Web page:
During congressional consideration of what ultimately became the Federal Deposit Insurance Corporation Improvement Act of 1991, only an alert few focused serious attention on the section of the bill requiring new reports on internal controls.
This small section requires chief executive officers and chief financial officers to report annually on management's responsibilities for internal controls.
They must also provide their assessment of the effectiveness of these controls. The independent public accountants then at-test to and report on management's assertions.
Test of Top Executives
When the proposed regulations were announced, the FDIC characterized them as a "conservative" response to this section of the bill. Today these regulations appear to be a critical test of senior management.
They create one of the first opportunities for management to demonstrate its ability to manage regulatory risk, which is on a par with credit exposure risk, interest rate risk, and technology risk.
Understanding the new regulatory environment and implementing appropriate changes is now a critical senior management responsibility.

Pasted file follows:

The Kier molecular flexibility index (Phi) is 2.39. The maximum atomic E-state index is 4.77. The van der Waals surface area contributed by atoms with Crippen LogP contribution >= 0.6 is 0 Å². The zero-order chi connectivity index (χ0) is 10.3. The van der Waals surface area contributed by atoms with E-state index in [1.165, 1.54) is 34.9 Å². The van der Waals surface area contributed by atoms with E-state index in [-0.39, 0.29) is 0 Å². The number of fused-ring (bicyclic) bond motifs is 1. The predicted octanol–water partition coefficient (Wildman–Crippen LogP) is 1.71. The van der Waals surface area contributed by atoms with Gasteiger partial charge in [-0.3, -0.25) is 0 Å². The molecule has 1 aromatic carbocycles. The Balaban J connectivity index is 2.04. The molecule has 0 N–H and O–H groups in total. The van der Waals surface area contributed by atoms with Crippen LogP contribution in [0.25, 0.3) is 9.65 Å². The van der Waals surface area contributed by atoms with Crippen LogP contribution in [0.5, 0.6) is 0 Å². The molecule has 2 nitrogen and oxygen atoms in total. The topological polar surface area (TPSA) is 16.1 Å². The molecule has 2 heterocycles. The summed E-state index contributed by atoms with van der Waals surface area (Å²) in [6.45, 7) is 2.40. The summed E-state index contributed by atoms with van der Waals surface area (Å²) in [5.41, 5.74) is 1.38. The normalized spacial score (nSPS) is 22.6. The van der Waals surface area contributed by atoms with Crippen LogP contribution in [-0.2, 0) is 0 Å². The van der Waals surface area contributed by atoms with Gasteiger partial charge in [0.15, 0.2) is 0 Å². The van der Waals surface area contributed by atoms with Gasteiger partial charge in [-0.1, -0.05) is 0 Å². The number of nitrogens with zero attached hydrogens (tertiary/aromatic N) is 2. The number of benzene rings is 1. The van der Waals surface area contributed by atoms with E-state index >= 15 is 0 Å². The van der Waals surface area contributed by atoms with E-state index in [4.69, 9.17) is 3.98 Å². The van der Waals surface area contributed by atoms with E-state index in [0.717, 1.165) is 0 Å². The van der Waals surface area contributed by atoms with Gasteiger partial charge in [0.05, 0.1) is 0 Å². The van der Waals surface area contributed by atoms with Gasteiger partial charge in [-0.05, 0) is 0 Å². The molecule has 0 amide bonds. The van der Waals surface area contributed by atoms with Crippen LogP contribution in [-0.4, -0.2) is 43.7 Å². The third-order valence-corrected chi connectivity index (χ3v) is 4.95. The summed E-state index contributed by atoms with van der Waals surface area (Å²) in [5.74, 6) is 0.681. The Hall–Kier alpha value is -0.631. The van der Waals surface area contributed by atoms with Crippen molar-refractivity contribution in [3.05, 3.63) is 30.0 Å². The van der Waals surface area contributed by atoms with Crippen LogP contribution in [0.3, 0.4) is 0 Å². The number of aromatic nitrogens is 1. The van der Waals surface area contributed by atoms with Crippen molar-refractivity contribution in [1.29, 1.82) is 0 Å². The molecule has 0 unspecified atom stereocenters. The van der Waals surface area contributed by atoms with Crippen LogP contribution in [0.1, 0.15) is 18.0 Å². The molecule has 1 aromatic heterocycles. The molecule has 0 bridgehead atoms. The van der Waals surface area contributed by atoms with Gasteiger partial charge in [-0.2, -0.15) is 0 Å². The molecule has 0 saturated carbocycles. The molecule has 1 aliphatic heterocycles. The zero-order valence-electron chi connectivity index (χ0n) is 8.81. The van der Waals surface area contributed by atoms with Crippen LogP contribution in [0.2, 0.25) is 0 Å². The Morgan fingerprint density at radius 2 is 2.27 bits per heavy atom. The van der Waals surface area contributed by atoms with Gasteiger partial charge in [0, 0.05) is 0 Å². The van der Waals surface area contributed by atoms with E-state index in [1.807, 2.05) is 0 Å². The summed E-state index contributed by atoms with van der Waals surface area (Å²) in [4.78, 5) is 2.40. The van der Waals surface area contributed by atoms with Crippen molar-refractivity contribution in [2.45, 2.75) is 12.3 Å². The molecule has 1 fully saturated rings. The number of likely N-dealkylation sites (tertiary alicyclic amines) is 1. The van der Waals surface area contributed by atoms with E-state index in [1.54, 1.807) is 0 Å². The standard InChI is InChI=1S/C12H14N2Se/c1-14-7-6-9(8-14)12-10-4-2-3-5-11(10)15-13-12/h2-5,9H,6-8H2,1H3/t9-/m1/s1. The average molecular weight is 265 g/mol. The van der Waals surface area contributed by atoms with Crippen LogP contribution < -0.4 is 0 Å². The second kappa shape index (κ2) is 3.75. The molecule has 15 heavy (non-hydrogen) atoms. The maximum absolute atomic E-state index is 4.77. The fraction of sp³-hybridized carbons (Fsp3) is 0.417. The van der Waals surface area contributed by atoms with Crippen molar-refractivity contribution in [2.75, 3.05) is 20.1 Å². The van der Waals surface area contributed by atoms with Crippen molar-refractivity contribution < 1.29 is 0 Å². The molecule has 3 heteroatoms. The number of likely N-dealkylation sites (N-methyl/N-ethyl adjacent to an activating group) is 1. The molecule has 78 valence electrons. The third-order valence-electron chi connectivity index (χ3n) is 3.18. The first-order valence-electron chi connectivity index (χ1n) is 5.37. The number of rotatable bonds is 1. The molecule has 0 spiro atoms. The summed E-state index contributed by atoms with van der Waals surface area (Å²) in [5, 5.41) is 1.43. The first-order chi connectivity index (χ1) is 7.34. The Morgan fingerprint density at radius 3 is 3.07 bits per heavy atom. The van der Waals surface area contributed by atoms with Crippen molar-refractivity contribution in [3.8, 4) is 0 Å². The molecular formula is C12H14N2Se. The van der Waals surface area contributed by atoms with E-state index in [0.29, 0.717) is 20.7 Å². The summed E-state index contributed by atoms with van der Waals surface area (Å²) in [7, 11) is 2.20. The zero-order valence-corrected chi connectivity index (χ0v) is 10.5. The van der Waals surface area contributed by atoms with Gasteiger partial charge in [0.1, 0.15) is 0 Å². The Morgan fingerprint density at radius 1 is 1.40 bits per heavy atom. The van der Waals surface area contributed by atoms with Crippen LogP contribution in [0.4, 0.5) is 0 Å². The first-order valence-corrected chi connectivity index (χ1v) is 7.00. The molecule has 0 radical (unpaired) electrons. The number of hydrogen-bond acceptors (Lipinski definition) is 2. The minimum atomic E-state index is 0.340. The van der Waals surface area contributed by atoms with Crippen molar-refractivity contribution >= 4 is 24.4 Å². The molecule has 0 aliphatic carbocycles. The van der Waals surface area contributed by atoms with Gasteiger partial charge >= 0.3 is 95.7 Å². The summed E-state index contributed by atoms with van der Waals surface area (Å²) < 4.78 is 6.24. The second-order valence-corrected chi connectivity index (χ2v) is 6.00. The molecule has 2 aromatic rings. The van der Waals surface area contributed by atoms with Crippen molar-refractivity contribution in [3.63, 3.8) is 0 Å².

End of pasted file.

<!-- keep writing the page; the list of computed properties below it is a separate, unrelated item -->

Second Nature to Some
Bankers' reactions to the new reporting requirements vary widely. Some have already made a serious commitment to evaluating the effectiveness of their institutions' internal controls and to strengthening controls where they find weaknesses.
Well-managed institutions typically have placed a high priority on controls, and the regulatory changes merely elevate their priority a notch or two. Also, senior managements recognize the downside risk of ignoring the significance of the new requirements.
Perhaps because the final regulations and accompanying guidelines are relatively recent, many well-run institutions have not focused significant attention on the issue. But they plan to focus significant senior management attention now that the final requirements are known.
Some Will Try to Coast
At the other end of the spectrum are bankers who plan to make minimal preparation for the new requirements, or perhaps hope that their current controls will be deemed adequate with little documentation to support the "assessment" in their report.
At the close of this fiscal year, when asked to sign off on these controls, this group's typical reaction might be, "Where do I sign?" Bankers who respond casually do so at significant risk.
If a bank has enjoyed strong ratings under the regulators' Camel system, has had consistently solid Community Reinvestment Act experience, and has no other significant regulatory problems, an isolated internal control weakness (or marginally acceptable documentation supporting management's internal control evaluation) may not result in harsh regulatory treatment.